James Jordan on Gnosticism

I have recently read through James Jordan’s Creation in Six Days: A Defense of the Traditional Reading of Genesis 1. Though I am not certain I concur with all his conclusions, nevertheless Jim Jordan offers a compelling case to reject current scientific and theological denials of the traditional view of creation. ((The traditional view defended by the majority of the Reformed church throughout the centuries is the literal six-day view of creation)) One of my earlier posts generated some interesting discussion here.

Perhaps most compelling and pervasive leitmotif of Jordan’s arguments derives from his remarkable insights into the influence of gnosticism in contemporary thought. According to Jordan, “gnosticism is the tendency to de-historicize and de-physicalize the Christian religion.” ((Creation in Six Days, pg. 71)) On pages 82-95 Jordan analyzes carefully Meredith Kline’s Framework theory. He concludes that the framework theory has also succumbed to a form of gnostic thinking by allowing extra-biblical data form the bases of its thesis as opposed to God’s direct revelation to man.

Jordan does not simply attack what he considers to be erroneous interpretations of Genesis 1, he also gives a brief history of how gnosticism has affected the Reformed tradition in the area of the sacraments and worship. On page 72 he briefly touches on the consequences of gnostic thinking in our churches. Here are several signs that gnosticism has entered into our churches:

Whenever the ritual of the Lord’s Supper becomes a means of devotion and contemplation rather than an action performed in God’s presence. Whenever the Supper is restricted from small children because they have not reached some ‘age of reason.’ Whenever the sequence of the covenant renewal in worship is ignored and only the performance of certain ‘elements’ is considered important. Whenever the body is regarded as unimportant, so that we no longer need to kneel in worship, or greet one another with a holy kiss. ((Page 72))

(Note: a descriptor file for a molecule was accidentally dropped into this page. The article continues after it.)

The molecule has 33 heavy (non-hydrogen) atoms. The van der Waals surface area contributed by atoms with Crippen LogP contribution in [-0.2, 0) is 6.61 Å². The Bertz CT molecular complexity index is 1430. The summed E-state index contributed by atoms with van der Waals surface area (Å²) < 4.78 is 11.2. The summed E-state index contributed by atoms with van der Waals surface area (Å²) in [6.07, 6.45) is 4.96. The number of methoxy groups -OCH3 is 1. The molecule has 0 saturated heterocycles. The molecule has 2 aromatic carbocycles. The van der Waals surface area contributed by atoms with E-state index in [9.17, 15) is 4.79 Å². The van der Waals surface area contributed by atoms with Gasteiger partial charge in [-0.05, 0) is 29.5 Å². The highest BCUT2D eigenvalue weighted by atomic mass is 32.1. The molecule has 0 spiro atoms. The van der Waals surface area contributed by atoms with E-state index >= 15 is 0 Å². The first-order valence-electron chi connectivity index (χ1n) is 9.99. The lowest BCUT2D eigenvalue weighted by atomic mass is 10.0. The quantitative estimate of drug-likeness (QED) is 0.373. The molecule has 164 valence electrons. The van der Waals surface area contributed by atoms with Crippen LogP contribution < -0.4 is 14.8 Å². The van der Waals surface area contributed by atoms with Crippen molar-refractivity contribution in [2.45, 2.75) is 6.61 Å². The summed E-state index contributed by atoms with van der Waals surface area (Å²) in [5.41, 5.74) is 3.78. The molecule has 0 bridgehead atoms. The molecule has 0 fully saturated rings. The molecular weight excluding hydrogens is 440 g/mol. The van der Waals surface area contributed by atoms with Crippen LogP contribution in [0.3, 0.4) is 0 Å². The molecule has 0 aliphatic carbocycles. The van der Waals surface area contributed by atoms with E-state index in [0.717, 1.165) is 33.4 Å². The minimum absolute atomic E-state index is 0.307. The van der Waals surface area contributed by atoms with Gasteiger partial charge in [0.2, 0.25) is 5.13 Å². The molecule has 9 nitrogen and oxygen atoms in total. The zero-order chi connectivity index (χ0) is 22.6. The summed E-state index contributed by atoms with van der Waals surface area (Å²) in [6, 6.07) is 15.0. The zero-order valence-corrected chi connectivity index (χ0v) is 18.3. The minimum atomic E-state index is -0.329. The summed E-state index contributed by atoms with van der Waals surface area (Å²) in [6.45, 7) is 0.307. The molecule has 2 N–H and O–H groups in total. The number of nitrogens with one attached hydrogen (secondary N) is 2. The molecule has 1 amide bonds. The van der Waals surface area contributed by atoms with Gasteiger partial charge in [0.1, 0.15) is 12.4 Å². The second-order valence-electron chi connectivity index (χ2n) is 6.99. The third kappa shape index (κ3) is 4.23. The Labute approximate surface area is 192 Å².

Some may have strong disagreements with his position that Joseph was deeply involved in the writing of Genesis, nevertheless, his chapter on the influence of Gnosticism makes the entire volume a worthy read.


About Uri Brito

I am the Pastor of Providence Church (CREC) in Pensacola, Fl.
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3 Responses to James Jordan on Gnosticism

  1. Uri:

    I haven’t read Jordan’s “Creation in Six Days.” However, I did ask Dr. Jack Collins, my OT teacher here at Covenant, about it. Collins wrote “Science and Faith: Friends or Foes?” (check it out on Amazon), teaches Hebrew here, has two degrees from MIT, and in general is one of the smartest guys around here. He’d heard that R.C. adopted a six-day literal view based on Kelly’s book and Jordan’s book (something like that) and expressed surprise, given that the Hebrew isn’t treated very well, and that he expected better out of such scholars. Besides, I’ll be very curious about something that seems anti-scientific.
    Your thoughts?

  2. Uri Brito says:

    I am not sure if it anti-scientific, but it is certainly skeptical about science. Wouldn’t you be? Furthermore, Jordan is approaching things from a Van Tilian perspective; I am not certain Collins is.
    Doug Kelly deals more with the scientific side, Jordan deals with the theological aspect.

  3. jkru says:

    I went to the young-earth side of things precisely because I saw that, apart from materialist presuppositions, I never would have concluded that Scripture says something other than what it appears to say. I’m honestly still troubled about the whole Galileo issue as it pertains to creation… I never would have concluded from Scripture that the earth moves round the sun, and it seems to speak about the relationship of the earth and heavenly bodies, and yet here we are, spinning.

    Not sure what to do with it, but there is no view but YE that doesn’t create a worse problem for Biblical interpretation.

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